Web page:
Thomas Clifford Vanterpool
By; Will Johnson
This is an obituary which I received from his son in Canada. Dr. Alan Vanterpool. This obituary appeared in the Proceedings of the Royal Society of Canada. It was written by Michael Shaw, a native of Barbados and later Vice-President and Provost of the University of British Columbia.
“Thomas Clifford Vanterpool, D.Sc. (Sask.), F.R.S.C., Emeritus Professor of Biology at the University of Saskatchewan, known as “Van” to his friends, died in Victoria, B.C. on 15 January 1984. He is survived by his wife of nearly fifty-eight years, Phyllis (nee Clarke), two children, Alan and Joanna, and three grandchildren.
Born in Saba, Netherlands West Indies, on April 22nd 1898, Van moved as a young boy to Barbados, where he was educated at Harrison College, a school of which he often spoke with affection and revisited in his 80th year. The College, founded in 1733, was strong in traditions based on loyalty to the institution, the spirit of fair play, and courtesy and consideration towards others, characteristics that Van displayed throughout his life.
He was in every respect a gentleman. At Harrison College he won his 1st XI colours for both cricket and soccer and innumerable prizes for his prowess in athletics. He obtained the Oxford and Cambridge Higher School Certificate in Science in 1916; he said the examinations were the toughest he ever had to write. After two years as an overseer on a sugar plantation, he entered Macdonald College (McGill) in 1919, again distinguished himself in sports, and graduated in 1923 with a B.Sc. in Agriculture, the Governor General’s Gold Medal and the F.C. Harrison Prize in Plant Pathology. Stimulated by B.T.Dickson, and continuing his studies in plant pathology, the obtained the M.Sc. in 1925 and spent the following year (125-1926) as the Hudson’s Bay Company Research Fellow at the University of Manitoba under the eminent mycologist and former president of the Royal Society of Canada A.R.H. Buller, F.R.S.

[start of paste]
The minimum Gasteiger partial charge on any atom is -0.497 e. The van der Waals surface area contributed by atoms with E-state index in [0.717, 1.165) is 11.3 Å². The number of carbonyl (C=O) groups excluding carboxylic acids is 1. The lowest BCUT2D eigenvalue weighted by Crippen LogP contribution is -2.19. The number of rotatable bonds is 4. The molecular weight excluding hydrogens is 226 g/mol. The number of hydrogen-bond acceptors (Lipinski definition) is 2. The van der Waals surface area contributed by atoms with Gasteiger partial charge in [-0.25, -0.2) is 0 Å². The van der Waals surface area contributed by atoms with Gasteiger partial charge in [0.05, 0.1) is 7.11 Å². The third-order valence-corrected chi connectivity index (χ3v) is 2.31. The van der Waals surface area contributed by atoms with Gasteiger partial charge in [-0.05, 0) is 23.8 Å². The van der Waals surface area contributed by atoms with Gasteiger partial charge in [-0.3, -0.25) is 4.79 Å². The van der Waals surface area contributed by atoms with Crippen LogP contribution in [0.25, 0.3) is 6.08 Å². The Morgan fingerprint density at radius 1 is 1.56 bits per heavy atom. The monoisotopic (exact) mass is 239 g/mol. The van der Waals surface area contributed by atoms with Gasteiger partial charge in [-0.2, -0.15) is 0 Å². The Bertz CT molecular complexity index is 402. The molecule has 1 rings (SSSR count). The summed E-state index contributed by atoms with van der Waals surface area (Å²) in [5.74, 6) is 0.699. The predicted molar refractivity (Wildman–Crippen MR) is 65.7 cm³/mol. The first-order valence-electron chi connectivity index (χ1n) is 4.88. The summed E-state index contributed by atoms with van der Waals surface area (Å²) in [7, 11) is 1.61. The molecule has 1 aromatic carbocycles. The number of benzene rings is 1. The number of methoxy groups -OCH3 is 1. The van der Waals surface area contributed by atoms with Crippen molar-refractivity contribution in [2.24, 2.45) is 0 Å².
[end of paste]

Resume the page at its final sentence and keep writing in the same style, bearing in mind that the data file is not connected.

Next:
Returning to Macdonald College, Van married Phyllis, who had been a student in Home Economics, attended the course in plant Physiology given by F.E.Lloyd, F.R.S.C., and G.W.Scarth, F.R.S.C., and lectured in botany. He was thus tutored by the most outstanding teachers of plant pathology, mycology, and plant physiology in Canada at that time.
In 1928 Van was appointed Assistant Professor in the Department of Biology at the University of Saskatchewan. There he was to spend his entire professional life, continuing to work in his laboratory until 1974, nine years after his formal retirement, when he published his last research paper and moved to Victoria, B.C.: a span of forty-six years unbroken except for a memorable sabbatical leave at Imperial Colege, London, in 1935-36 with W.Brown F.R.S., the dean of British plant pathologists.
In his early years in Saskatchewan Van was responsible for research on browning root rot of cereals, then a serious disease on summer fallow crops. He also taught plant physiology; regularly presenting his students with lists of carefully considered “questions for thought and discussion” designed to challenge the mind. When W.P. Fraser retired in 1937 he inherited courses in plant pathology and mycology, not to mention first year biology (botany), a heavy schedule which he maintained until I joined the department as its plant physiologist in 1950. He often greeted me with the opening gambit, “You’re a plant physiologist, what do you make of this?” His questions were always interesting, but seldom easy to answer, and I can still hear his friendly chuckle when I confessed my ignorance. In later years, after his retirement, he gently teased his younger colleagues, saying that it had taken three people to replace him – a plant physiologist, a mycologist, and a plant pathologist.
Van directed the research of twelve graduate students, including two who later became Fellow of the Royal Society of Canada, D.J.Samborski and J.T. Slyhuis. Yet he did most of his published research with his own hands, being the sole author of 65% of his 50 research papers and 90% of some 80 abstracts, bulletins and articles offering advice to famers, and reports in the Canadian Plant Disease Survey. Much of his research had a practical aspect, and his former students have happy memories of working with him in the field or on disease surveys. While still at Macdonald he showed that a serious disease of tomato was caused by double infection with two viruses, but not by infection of either of the two alone. This was the first double virus disease to be described in either plants or animals. His published report (“Streak or Winter Blight of Tomato in Quebec,” Physiopathology 16; 311-331, 1926) based on his M.Sc. thesis, was to become a landmark in the history of virology. Nicholas Hahon reproduced a condensed version of it in his book; Selected Papers on Virology (Prentice Hall, 1964) pp. 103-11, with the comment “Vanterpool’s demonstration was a significant contribution to the understanding of these unique plant viruses.”